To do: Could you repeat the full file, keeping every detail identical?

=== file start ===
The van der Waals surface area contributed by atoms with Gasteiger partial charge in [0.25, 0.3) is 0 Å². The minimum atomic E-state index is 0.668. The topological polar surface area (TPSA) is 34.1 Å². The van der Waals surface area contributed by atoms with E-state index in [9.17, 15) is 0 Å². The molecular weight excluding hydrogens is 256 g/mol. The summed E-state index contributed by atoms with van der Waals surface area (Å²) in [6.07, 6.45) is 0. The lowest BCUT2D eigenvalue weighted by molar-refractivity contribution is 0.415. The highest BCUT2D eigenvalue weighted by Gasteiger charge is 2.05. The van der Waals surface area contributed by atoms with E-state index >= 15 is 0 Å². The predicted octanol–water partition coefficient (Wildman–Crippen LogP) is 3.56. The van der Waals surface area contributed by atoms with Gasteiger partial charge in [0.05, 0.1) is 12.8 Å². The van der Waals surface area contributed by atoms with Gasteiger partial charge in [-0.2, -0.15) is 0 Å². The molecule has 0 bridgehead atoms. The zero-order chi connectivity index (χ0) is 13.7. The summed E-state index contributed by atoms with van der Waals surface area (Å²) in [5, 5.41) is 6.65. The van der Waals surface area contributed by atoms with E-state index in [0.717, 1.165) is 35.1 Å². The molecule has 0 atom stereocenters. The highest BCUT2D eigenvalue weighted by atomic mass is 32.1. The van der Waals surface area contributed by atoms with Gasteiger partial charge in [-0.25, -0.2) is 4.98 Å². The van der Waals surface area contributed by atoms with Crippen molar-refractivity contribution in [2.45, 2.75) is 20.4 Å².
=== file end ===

The van der Waals surface area contributed by atoms with Gasteiger partial charge in [0.25, 0.3) is 0 Å². The minimum atomic E-state index is 0.668. The topological polar surface area (TPSA) is 34.1 Å². The van der Waals surface area contributed by atoms with E-state index in [9.17, 15) is 0 Å². The molecular weight excluding hydrogens is 256 g/mol. The summed E-state index contributed by atoms with van der Waals surface area (Å²) in [6.07, 6.45) is 0. The lowest BCUT2D eigenvalue weighted by molar-refractivity contribution is 0.415. The highest BCUT2D eigenvalue weighted by Gasteiger charge is 2.05. The van der Waals surface area contributed by atoms with E-state index >= 15 is 0 Å². The predicted octanol–water partition coefficient (Wildman–Crippen LogP) is 3.56. The van der Waals surface area contributed by atoms with Gasteiger partial charge in [0.05, 0.1) is 12.8 Å². The van der Waals surface area contributed by atoms with Gasteiger partial charge in [-0.2, -0.15) is 0 Å². The molecule has 0 bridgehead atoms. The zero-order chi connectivity index (χ0) is 13.7. The summed E-state index contributed by atoms with van der Waals surface area (Å²) in [5, 5.41) is 6.65. The van der Waals surface area contributed by atoms with E-state index in [0.717, 1.165) is 35.1 Å². The molecule has 0 atom stereocenters. The highest BCUT2D eigenvalue weighted by atomic mass is 32.1. The van der Waals surface area contributed by atoms with Gasteiger partial charge in [-0.25, -0.2) is 4.98 Å². The van der Waals surface area contributed by atoms with Crippen molar-refractivity contribution in [2.45, 2.75) is 20.4 Å².